“He’s been a good addition for us,” Savarese said. “I think he’s going to help us out but he’s also going to create competition.”
Moreira won’t start right away, but he has a chance to unseat the young Julio Cascante once he’s acclimated to MLS thanks to his experience abroad. It’s that competition at the back that Savarese is hoping for when it comes to a player like Moreira and that could push him into a starting role.
PRESSURE IS ON: Giovanni Savarese
Portland has shown that their players can adapt to just about anything. Most of them are coming back into something familiar. Head coach Giovanni Savarese, however has a lot to live up to after his only season in charge of an MLS team. While his side didn’t win the whole thing last winter, they fought through their underdog status to reach MLS Cup. Savarese will need to prove that he can follow that up with another strong season, especially considering the unique challenges he faces this year.
The Timbers didn’t see much roster turnover in the offseason and they will return ten of their regular starting eleven from the playoffs last year. The only player not coming back is last year’s captain Liam Ridgewell, who leaves a hole in an already inconsistent defense. Ridgewell was also a leader of the squad and his ability to organize those around him are something that needs to be replaced.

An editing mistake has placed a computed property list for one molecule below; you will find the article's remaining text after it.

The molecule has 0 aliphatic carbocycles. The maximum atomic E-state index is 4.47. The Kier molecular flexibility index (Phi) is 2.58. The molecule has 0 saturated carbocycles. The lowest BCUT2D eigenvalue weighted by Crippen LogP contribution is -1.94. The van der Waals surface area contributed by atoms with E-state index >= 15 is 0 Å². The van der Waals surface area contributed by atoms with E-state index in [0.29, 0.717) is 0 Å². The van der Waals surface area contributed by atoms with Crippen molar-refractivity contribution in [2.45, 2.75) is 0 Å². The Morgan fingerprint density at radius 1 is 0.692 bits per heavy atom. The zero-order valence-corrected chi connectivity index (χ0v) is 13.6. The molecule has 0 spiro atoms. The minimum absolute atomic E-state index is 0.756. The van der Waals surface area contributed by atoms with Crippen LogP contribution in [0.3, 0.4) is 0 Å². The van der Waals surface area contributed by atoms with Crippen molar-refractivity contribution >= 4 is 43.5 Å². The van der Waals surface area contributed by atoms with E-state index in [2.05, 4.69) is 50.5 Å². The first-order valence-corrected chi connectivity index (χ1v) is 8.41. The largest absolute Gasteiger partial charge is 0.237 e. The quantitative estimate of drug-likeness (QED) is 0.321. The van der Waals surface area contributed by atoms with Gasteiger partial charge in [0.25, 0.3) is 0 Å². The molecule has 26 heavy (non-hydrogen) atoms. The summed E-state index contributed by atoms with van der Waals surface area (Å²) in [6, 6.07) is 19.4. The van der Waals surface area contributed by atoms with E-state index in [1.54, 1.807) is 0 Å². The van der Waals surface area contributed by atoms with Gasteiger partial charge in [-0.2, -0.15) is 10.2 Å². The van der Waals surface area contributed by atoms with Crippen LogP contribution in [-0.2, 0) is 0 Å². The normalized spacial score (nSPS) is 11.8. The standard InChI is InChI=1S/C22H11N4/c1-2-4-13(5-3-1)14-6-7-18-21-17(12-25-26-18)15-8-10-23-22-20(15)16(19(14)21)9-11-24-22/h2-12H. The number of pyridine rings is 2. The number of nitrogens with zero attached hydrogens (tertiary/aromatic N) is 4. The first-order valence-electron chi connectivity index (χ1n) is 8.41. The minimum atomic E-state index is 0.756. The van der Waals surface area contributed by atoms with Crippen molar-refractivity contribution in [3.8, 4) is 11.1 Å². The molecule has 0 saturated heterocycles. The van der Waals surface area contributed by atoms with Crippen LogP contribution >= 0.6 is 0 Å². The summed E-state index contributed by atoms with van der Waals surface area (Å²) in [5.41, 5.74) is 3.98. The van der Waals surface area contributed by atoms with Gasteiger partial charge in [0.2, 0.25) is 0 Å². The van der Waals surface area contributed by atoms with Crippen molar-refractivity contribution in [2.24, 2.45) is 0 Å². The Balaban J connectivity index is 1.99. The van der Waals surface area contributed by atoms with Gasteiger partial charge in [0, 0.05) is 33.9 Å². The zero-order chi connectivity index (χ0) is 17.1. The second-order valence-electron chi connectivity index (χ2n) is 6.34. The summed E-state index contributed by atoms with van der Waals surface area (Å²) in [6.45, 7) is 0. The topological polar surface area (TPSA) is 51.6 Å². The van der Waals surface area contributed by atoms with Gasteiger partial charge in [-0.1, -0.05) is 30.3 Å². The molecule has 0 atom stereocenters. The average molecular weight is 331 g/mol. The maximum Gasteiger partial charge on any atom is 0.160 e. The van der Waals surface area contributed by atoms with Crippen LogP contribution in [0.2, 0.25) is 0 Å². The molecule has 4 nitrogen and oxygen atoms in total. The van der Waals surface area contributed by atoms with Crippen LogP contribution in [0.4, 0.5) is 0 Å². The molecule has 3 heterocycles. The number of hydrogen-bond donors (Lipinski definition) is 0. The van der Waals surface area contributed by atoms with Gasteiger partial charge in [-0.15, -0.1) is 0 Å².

No single individual has stepped up to fill that gap yet, but the team is feeling cohesive anyway. Somebody will step up as the season wears on, and it really could be anyone.
“Whenever you lose a guy like Ridgewell you’re looking for other players to step up,” goalkeeper Jeff Attinella said. “I think’ we’ve been seeing that so far in preseason and I’m excited to see who kind of takes that leadership role in the back line because that’s definitely something that Ridgewell provided.”
Providing some stability on defense is defensive midfield stalwart Diego Chara. His aggressive defending will be as important as ever as the back line evolves beyond what it was a year ago.
Up front the Timbers remain more or less the same as last year. They will still have Diego Valeri in the attacking midfield, Andy Polo and Sebastian Blanco on the wings, and the midfield fulcrum abilities of David Guzman. Jeremy Ebobisse will sit up top, brimming with confidence after making his U.S. Men’s National Team debut in January.
“Jeremy’s coming in from National Team camp and he seems extremely confident,” Atinella said of the striker.
This is also the second year under Savarese, who had an excellent first season in charge. While it took the team a while to adjust to his new style, by the end of the year the entire squad had bought in and it took them all the way to MLS Cup. Attinella says this year they will have that feeling right from the start.
“This year everyone’s accustomed to the culture he’s trying to build and I feel like we did that towards the end of last year,” the goalkeeper said. “You saw how far it got us. It’s just about keeping that culture rolling and we’re all a little more comfortable with his coaching style so we’re in a good place.”
If everyone remains sold on Savarese’s culture and style of play things can go well for the Timbers and they can make a return to the playoffs, as long as they can make it through the first three months of the season without any home cooking.